Monday, December 10, 2007

Bailout for Whom?

Alan Reynolds has a sobering look at the "sub prime bailout" today on the editorial page of the WSJ:

In reality, the only financial aid in this plan goes to those who qualify for the five-year freeze on mortgage rates -- a curiously selective little group, estimated to number between 145,000 and 360,000.

When it comes to resetting mortgage payments below the level borrowers agreed to, why give a special deal to Sam but not Suzie? On the day the plan was unveiled, the Mortgage Bankers Association reported that 0.78% of mortgages went into foreclosure in the third quarter, and that 5.59% were far behind in their payments. Neither group qualifies for any help under the Bush plan. Neither does anyone with imperfect timing -- those who took out a mortgage before 2005 or after this July. Among the few lucky enough to slip through that narrow window, the primary criterion for a rate freeze is a weak credit rating, below 660. And what happens after five years? Presidential contender Sen. Hillary Clinton is already talking about stretching it to seven years, and that bidding war has just begun.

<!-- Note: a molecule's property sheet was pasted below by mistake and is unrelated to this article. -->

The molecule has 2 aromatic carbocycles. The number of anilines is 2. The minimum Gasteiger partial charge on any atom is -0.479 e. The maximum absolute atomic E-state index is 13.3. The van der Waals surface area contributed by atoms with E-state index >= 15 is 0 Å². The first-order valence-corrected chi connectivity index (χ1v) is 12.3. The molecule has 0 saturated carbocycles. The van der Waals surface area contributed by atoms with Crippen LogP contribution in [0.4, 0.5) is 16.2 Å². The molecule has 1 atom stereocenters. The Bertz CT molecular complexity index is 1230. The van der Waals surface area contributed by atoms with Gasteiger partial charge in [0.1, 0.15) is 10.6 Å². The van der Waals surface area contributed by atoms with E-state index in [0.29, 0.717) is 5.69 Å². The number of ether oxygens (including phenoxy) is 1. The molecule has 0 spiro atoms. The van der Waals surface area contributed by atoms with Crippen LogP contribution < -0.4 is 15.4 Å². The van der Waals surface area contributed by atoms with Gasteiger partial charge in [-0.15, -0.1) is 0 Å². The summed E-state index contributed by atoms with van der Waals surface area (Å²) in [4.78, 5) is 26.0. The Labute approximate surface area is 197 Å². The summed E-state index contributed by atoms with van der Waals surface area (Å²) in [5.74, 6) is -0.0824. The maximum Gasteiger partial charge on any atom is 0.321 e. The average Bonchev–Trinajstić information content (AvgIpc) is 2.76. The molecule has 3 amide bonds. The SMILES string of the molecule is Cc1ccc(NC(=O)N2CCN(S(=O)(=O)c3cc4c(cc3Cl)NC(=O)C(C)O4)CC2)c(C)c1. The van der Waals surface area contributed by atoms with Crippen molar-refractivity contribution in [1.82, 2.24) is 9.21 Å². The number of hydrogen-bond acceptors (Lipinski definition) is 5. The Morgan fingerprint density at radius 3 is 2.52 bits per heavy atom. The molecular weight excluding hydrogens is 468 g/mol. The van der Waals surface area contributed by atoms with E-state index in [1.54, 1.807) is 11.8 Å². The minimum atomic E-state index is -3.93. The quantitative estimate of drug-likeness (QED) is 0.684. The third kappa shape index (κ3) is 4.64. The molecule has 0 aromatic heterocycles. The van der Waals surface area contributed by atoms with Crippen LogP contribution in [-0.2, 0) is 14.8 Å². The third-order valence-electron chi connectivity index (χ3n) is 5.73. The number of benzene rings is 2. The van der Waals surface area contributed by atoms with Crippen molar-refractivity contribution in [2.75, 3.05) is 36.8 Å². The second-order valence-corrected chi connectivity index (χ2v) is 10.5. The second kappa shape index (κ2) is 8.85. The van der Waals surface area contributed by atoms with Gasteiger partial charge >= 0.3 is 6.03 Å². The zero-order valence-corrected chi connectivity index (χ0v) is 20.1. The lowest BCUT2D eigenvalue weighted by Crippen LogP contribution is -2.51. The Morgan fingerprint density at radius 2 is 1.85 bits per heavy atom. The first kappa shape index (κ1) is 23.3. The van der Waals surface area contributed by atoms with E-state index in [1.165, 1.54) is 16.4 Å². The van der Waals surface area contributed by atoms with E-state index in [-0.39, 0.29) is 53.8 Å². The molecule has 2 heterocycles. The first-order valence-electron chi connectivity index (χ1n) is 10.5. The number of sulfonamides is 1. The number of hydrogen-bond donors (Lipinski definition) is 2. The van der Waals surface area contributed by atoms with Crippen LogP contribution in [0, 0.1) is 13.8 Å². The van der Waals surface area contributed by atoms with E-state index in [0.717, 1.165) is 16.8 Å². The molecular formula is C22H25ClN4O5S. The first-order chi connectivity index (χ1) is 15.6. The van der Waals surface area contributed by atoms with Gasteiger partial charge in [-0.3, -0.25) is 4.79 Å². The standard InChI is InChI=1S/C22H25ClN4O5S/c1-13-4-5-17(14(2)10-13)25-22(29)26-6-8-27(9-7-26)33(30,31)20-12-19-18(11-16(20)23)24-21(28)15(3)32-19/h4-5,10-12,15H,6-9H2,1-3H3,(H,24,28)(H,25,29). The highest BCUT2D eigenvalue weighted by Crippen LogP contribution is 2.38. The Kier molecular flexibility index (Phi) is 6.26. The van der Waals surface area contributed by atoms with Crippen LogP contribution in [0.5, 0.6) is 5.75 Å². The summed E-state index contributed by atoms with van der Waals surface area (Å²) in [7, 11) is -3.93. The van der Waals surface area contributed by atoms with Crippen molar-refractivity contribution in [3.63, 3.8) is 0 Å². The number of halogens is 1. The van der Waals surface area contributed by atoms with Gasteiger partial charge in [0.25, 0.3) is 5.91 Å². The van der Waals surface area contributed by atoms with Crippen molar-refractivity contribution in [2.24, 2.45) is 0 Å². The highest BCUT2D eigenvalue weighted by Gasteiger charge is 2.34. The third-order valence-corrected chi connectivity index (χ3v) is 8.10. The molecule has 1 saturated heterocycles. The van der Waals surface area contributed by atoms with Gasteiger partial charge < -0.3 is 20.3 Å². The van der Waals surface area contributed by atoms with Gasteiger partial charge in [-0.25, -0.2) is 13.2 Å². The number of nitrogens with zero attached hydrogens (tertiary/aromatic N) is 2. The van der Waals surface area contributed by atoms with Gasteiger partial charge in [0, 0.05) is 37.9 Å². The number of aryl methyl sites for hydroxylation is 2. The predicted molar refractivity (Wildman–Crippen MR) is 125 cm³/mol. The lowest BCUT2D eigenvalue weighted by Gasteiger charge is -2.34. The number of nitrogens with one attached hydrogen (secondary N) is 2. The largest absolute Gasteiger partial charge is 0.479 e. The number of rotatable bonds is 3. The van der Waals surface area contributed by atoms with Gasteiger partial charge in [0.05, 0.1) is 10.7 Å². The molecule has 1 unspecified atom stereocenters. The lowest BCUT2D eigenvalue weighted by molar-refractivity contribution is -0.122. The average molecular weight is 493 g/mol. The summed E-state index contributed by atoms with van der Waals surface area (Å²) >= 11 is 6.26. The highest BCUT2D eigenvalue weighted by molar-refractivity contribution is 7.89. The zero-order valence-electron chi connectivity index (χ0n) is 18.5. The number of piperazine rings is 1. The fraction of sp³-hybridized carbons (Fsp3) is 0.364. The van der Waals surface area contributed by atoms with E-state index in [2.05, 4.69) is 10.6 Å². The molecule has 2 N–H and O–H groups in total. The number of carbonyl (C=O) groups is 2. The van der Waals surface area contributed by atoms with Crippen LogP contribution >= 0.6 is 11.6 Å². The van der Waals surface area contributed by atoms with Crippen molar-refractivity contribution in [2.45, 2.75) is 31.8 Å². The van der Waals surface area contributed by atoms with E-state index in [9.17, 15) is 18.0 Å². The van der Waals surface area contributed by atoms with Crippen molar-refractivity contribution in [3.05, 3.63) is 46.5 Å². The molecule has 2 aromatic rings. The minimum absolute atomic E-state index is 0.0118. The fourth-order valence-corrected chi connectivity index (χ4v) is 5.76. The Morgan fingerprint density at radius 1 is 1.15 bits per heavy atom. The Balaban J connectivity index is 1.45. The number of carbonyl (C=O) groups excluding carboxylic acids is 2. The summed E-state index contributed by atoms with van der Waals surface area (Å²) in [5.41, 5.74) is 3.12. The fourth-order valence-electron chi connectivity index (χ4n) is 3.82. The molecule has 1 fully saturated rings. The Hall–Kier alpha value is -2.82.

On the face of it, these criteria for political favoritism seem only marginally more sensible than limiting special loan terms to, say, short people or redheads.

The result of this "bailout" will be negative for future sub prime borrowers and will just prolong the agony of the housing market adjustment. Considering the limted pool of borrowers that this plan is supposed to help it would obviously be better if this just died a quiet death.

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